COVID-19 and the US health care system

I mentioned in my introduction a sense of collective good and pride in Canada. This is real when we talk about COVID-19, at least in one powerful sense: nobody in Canada has to worry about paying their test, medical bills and hospitalization if they become sick with the virus. That is not the case south of the border.

Before the COVID-19 pandemic, 27.5 million Americans had no health insurance, but now, many more are at risk of losing their current coverage plans as businesses lay off workers because of COVID-19 physical distancing. States, advocacy organizations and health care professionals are taking steps to ensure that the uninsured can still get testing and treatment, but that hasn’t dissipated the confusion. If there are people who are not getting the screening, testing and treatment because of fear of a bill, that not only endangers themselves but also spreads the virus. In addition to U.S. citizens who lack health insurance coverage, there are also millions of undocumented immigrants who are not eligible. Another 2 million people who live in the 14 states that did not expand Medicaid under the Affordable Care Act also fall into a coverage gap. They are not eligible for Medicaid, but are also ineligible for federal subsidies that make health insurance affordable through the national exchange. In the words of an expert, “A crisis like this, where everyone is at risk and everyone can be affected, highlights the gaps in our health care system in a way that we don’t often see.”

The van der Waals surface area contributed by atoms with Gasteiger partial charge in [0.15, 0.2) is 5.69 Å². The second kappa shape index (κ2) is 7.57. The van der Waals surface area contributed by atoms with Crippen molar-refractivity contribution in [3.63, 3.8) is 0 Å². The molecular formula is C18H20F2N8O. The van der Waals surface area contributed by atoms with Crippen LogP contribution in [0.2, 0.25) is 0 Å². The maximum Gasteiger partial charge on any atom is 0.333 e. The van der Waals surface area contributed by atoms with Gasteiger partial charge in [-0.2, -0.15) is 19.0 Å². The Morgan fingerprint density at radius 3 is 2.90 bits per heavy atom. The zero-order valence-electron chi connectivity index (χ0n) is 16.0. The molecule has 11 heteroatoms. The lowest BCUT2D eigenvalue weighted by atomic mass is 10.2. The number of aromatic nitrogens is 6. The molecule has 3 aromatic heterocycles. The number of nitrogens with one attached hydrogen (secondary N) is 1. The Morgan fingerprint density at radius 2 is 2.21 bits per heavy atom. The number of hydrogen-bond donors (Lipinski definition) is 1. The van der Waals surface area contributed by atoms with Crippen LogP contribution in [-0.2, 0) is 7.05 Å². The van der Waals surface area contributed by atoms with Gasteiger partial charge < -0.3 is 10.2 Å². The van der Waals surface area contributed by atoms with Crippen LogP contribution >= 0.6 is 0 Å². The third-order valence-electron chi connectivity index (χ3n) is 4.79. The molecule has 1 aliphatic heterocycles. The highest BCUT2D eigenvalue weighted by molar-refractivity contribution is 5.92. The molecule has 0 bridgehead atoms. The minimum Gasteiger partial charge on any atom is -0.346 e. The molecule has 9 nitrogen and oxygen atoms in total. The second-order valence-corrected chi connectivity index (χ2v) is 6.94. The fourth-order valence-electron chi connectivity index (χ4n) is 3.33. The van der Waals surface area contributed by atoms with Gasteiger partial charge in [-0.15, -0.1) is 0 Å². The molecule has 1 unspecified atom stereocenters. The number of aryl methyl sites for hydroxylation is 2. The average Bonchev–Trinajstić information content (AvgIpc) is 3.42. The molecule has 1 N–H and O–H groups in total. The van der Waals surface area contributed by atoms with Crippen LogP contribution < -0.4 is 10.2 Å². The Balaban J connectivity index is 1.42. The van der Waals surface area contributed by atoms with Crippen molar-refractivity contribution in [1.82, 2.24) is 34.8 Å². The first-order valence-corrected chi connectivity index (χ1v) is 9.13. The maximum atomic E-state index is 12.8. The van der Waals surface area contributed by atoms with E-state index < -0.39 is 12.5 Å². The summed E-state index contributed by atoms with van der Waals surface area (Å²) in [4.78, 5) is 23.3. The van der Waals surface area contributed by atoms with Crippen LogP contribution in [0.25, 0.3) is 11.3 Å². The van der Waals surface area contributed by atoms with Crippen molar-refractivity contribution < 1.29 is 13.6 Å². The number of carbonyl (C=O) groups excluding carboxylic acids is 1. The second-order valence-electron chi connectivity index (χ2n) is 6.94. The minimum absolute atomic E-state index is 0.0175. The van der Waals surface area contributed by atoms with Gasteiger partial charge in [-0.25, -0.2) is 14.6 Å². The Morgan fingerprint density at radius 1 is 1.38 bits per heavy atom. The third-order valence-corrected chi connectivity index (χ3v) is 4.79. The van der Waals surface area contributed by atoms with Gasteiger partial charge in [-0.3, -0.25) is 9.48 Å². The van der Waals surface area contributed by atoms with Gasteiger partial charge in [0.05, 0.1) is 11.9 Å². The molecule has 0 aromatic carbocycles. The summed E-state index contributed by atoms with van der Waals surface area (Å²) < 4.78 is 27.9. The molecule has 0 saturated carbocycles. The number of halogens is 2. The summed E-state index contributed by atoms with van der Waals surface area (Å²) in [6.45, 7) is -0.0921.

The cost of a test for an uninsured patient could be close to $500 at a doctor’s office, while one at a hospital would likely be at least $1,000. The cost of care if one were to test positive, varies depending on a person’s insurance and its various cost-sharing components. Most insurance plans have deductibles that could be around $1,500 to $2,000. Many plans also have coinsurance charges of roughly 15% to 20%. Individuals who don’t require hospitalization will likely incur relatively small out-of-pocket costs, but patients who do require hospitalization could expect a hefty bill. This could be between $75,000 and $100,000 for 10 days, including hospital stay, drugs and treatments. While insurance – for those who have it – would cover some of that, it almost certainly wouldn’t cover the full price tag.

An independent journalist without health insurance says: “I haven’t gone to the doctor since 2013… Like 27.5 million other Americans, I don’t have health insurance. It’s not for a lack of trying – I make too much to qualify for Medicaid, but not enough to buy a private health insurance plan on the Affordable Care Act exchanges. Since I can’t afford to see a doctor, my healthcare strategy as a 32-year-old uninsured American has been simply to sleep eight hours, eat vegetables, and get daily exercise… When you multiply my situation by 27.5 million, you end up with a country full of people who won’t see a doctor unless they’re extremely sick. And when you combine a for-profit healthcare system – in which only those wealthy enough to get care actually receive it – with a global pandemic, the only outcome will be unmitigated disaster.”